A Red Herring Without Mustard by Alan Bradley. Delacorte Press 2011.
I added my name to the library waiting list for this book quite some time ago. When I got a notice that the book had arrived at my library branch for me, I picked it up, of course, but had second thoughts about taking the time to read it right now. I have, like many readers, a sizeable pile of books sitting on my desk, waiting for me to get to them. Still, Herring had arrived, and I began reading the first chapter. If it didn’t catch me up, I would set it aside for later and move on to something else on my reading list.
By the time I had finished the first chapter, I had dismissed all thoughts of delay. Herring held my attention from the opening pages, in which our heroine Flavia is having her fortune told by a gypsy at the town fair. As tends to happen with Flavia, a bit of an accident leads to the gypsy’s tent burning down and mayhem ensues.
This is the third entry in the Flavia de Luce series, which began with The Sweetness at the Bottom of the Pie and continued with The Weed that Strings the Hangman’s Purse. The stories revolve around little mysteries but the appeal of these books lies with Falvia herself. She’s an unsual detective: a precocious 11-year-old girl, living in post-WWII England. The small village of Bishop’s Lacey provides a full supporting cast of unusual and eccentric characters. Flavia lives with her father in a large mansion-house outside of town, along with her two older sisters, the self-absorbed Ophelia and the book-absorbed Daphne. Their stamp-absorbed philatelist father mostly leaves the girls to their own devices. Their mother disappeared in a climbing accident when Flavia was a baby. Flavia has taken over her long-gone uncle’s chemistry lab, and has a wing of the house to herself. Flavia gets around with the assistance of Gladys, her bike.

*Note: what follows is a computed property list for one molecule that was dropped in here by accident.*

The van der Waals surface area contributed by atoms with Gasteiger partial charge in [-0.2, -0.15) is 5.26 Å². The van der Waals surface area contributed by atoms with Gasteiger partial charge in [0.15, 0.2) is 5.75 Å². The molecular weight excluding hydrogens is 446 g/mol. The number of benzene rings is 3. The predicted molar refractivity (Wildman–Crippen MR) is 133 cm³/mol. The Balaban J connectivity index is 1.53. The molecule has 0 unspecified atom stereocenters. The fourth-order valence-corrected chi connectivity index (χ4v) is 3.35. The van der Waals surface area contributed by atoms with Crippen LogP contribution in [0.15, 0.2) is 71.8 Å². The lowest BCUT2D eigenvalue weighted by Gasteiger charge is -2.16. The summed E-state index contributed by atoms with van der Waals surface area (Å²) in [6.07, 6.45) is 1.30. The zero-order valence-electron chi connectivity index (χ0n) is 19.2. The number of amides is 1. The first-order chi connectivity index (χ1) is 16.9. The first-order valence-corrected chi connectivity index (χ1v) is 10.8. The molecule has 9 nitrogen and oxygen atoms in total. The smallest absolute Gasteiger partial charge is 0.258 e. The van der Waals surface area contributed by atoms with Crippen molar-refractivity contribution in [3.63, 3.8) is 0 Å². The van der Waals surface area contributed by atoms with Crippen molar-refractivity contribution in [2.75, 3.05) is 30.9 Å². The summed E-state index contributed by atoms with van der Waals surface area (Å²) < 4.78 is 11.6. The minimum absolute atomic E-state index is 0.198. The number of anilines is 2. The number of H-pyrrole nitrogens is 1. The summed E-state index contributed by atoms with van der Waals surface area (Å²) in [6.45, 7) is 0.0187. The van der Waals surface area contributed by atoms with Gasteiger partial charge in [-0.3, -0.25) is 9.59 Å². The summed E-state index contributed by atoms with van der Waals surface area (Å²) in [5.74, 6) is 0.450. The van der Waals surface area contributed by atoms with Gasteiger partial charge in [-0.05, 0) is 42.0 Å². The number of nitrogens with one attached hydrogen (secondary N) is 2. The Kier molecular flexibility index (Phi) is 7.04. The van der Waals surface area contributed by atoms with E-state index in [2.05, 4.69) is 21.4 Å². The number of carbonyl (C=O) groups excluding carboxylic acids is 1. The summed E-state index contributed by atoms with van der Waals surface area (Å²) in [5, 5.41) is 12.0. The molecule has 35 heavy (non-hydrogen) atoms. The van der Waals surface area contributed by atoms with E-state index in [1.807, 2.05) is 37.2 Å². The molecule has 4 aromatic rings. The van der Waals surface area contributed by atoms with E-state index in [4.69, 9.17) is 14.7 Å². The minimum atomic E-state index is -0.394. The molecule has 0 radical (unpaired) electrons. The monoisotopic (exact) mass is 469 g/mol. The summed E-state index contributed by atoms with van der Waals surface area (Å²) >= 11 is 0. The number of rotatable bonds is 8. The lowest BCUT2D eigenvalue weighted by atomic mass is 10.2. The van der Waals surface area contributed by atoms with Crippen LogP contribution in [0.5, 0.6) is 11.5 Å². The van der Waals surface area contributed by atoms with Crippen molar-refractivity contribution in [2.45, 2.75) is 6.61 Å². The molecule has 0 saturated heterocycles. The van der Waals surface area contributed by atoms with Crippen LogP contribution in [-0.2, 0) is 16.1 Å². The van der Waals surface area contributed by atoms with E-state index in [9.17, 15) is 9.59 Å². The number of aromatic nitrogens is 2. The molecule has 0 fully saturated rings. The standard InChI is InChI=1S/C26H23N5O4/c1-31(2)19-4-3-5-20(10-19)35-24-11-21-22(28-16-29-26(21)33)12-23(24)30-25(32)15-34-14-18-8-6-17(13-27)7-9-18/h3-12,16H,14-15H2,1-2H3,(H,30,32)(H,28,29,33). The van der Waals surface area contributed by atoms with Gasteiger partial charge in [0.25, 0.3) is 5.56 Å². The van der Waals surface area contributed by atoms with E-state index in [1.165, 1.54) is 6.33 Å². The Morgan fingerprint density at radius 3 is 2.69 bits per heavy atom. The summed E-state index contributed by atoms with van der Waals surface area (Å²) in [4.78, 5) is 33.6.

In this outing, Flavia offers the gypsy fortune-teller refuge for her caravan home and horse on the family estate. However, someone has a score to settle with the gypsy. She is attacked in the middle of the night, and it is Flavia who discovers her beaten body just in time to save her. Enter the gypsy’s granddaughter, Porcelain. Flavia invites the mysterious Porcelain back to her room, and as they return to the house, Flavia discovers the body of local ne’er-do-well and bully Brookie Harewood hanging from Poseidon’s trident in the garden fountain.
There are no lulls in the action, as Flavia rushes full-steam ahead with her investigation, in parallel with her favorite policeman, Inspector Hewitt, and wraps up this latest mystery with aplomb. Herring is a quick and entertaining read. There are titillating little tidbits about the long-lost Harriet, Flavia’s mother that I hope will be further explored in Flavia’s next outing. Herring is recommended as a fun, light read. Add it to your summer reading list.